A Fraud At The Top Of Tesla?

Is Elon Musk, CEO of Tesla Inc. (TSLA) a fraud?

Or is he just terribly misinformed?

That’s one of the many questions investors are asking this week after Tesla released sales figures for the third quarter.

Two months ago, Tesla announced that the company would manufacture 1,500 of its new low-priced Model 3 sedans during the third quarter. By the end of the fourth quarter, Tesla expects to be producing 5,000 cars a week.

So how many of the 1,500 Model 3 cars were actually made during the last quarter?

Just 260.

That’s not a “miss.” That’s a whiff of epic proportions!

Tesla is Building a Reputation… On and Off the Road

Quite frankly, I would love to have a Tesla parked in my garage.

Tesla has built a reputation for quality, luxury, and innovation that no other car manufacturer has been able to match… (yet).

I’m intrigued by the company’s progress with autonomous driving, and it’s exciting to think about how much reading I could get done while heading to the airport if I didn’t have to actually be driving my car.

So Tesla’s reputation when it comes to the quality and technology in its vehicles is quite amazing. That seems to be the vision and drive behind just about everything that Elon Musk does.

He’s a man on the edge of the curve, always trying new things, always pushing the boundaries, always producing high quality with maximum functionality.

In addition to its reputation for quality and innovation, Tesla is building another reputation.

The company’s reputation on Wall Street is anything but quality. In fact, analysts are now taking everything that the company says with a grain of salt.

Take for example, Tesla’s prediction of 1,500 Model 3 cars manufactured last quarter. Even though this was the stated goal, Wall Street analysts didn’t believe the company would meet this level.

The average Wall Street analyst surveyed already expected Tesla to miss the target by 15%. They were right about the miss… But just didn’t fully grasp the magnitude of how far Tesla would fall short of guidance.

This isn’t the first (or second) time Tesla has disappointed investors. The company has a long history of setting grandiose expectations, and then failing to meet its own time lines for fulfilling its promises.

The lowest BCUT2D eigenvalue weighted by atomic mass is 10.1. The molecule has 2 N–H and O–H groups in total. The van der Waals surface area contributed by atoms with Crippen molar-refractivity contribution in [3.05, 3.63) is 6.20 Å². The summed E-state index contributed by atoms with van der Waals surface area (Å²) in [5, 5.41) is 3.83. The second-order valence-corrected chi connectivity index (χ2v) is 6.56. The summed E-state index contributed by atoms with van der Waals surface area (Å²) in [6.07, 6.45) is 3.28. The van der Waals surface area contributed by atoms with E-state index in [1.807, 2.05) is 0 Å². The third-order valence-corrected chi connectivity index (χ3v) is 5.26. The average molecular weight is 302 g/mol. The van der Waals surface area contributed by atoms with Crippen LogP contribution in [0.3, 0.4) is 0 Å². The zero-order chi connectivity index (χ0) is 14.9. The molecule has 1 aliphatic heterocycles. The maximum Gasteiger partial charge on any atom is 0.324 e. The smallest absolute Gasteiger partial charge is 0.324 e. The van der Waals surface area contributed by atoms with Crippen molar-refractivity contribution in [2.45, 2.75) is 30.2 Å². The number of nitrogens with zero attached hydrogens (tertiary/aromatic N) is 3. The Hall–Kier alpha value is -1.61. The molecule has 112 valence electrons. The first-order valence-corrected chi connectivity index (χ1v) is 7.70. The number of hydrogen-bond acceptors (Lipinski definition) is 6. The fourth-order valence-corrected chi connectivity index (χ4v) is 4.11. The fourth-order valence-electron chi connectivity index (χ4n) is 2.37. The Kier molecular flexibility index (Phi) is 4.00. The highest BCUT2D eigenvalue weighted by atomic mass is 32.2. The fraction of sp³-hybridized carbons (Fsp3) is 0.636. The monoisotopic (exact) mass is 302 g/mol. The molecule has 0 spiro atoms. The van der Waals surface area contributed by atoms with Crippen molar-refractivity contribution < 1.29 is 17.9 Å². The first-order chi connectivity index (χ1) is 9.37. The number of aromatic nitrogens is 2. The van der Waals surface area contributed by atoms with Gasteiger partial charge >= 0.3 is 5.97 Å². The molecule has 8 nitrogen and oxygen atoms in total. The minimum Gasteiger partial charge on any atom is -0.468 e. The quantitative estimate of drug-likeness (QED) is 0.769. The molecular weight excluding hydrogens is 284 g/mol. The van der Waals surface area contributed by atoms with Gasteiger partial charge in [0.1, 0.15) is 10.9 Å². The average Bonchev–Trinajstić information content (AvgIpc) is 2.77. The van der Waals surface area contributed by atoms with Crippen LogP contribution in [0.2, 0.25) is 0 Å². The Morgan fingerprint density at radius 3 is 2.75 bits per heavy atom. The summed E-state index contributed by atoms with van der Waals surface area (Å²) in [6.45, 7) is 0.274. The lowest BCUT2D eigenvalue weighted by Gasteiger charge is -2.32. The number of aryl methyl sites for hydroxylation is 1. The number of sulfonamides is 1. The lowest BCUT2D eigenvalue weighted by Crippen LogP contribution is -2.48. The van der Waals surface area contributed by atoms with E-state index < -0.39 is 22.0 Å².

Just last quarter, shares of TSLA sank sharply after the company missed delivery expectations for its existing models that were already supposed to be in full production mode.

An Investor’s Worst Nightmare

True believers in Tesla and its stock will point to the strong returns investors have received over the past five years.

To be fair, the stock has risen from $33.87 at the end of 2012, to a current price near $335 as we enter the last quarter of 2017. That’s an 889% gain for investors who held their shares through the entire period, or just over a 58% annualized return over five years. Not bad.

But take a look at the roller coaster ride you would have had to sit through to enjoy this return:

Tesla's stock is risky and unpredictable

As you can see in this chart, Tesla went essentially nowhere for a three year period (while giving investors ulcers because of the turbulent back and forth trading).

Three different times during this period, shareholders endured large declines. Between 2014 and 2015, the stock dropped 38%. The fall between 2015 and 2016 was a gut-wrenching 51%. And then after rebounding in early 2016, the stock turned around and fell another 34%.

Would you really have had the resolve to hold TSLA through all of that turbulence? All the while knowing that Tesla was not turning a profit, burning through cash and may still be years away from actually becoming profitable?

Call me crazy, but I’d rather own a stable dividend paying company like Ford Motor (NYSE:F) or General Motors (NYSE:GM), than a dream stock like TSLA that may or may not turn out to be a viable business…

“Do You Think I’m An Idiot?”

I’m currently reading a biography on Tesla’s CEO Elon Musk by Ashlee Vance. (Actually I’m listening to the audio book while I run, bike, or when I’m in my car).

In the opening chapter, the author talks about having a long dinner with Elon in which the entrepreneur shared details on his many dreams including space travel, inhabiting other planets, and other “ahead of their time” ideas.

As the conversation wound to a close, Elon looked at Ashlee and asked point blank: “Do you think I’m an idiot?”

The question is worth considering…

No, I don’t really think Elon is an idiot. The man is clearly a genius and has an amazing mind. But I do wonder if he is out of touch with the reality of what it takes to actually run a sustainable profitable business.

According to many, Tesla is just a company Elon started to help generate cash for his rocket program. And so far, there’s no cash actually being generated (except for the inflated price that investors are paying for their shares of TSLA).

I’m curious what you think…

Do you own shares of Tesla? Would you buy them at a certain price? Do you think this company is a wise investment?

Maybe you think I’m the idiot. After all, I’ve been steering you away from this company and telling you that the stock is too risky.

I’d love to hear your thoughts on Tesla, Elon Musk, our ideas here at The Daily Edge, or anything else that’s on your mind.

Please send your thoughts to EdgeFeedback@AgoraFinancial.com.

I look forward to hearing from you!

Here’s to growing and protecting your wealth!

Zach Scheidt

Zach Scheidt
Editor, The Daily Edge
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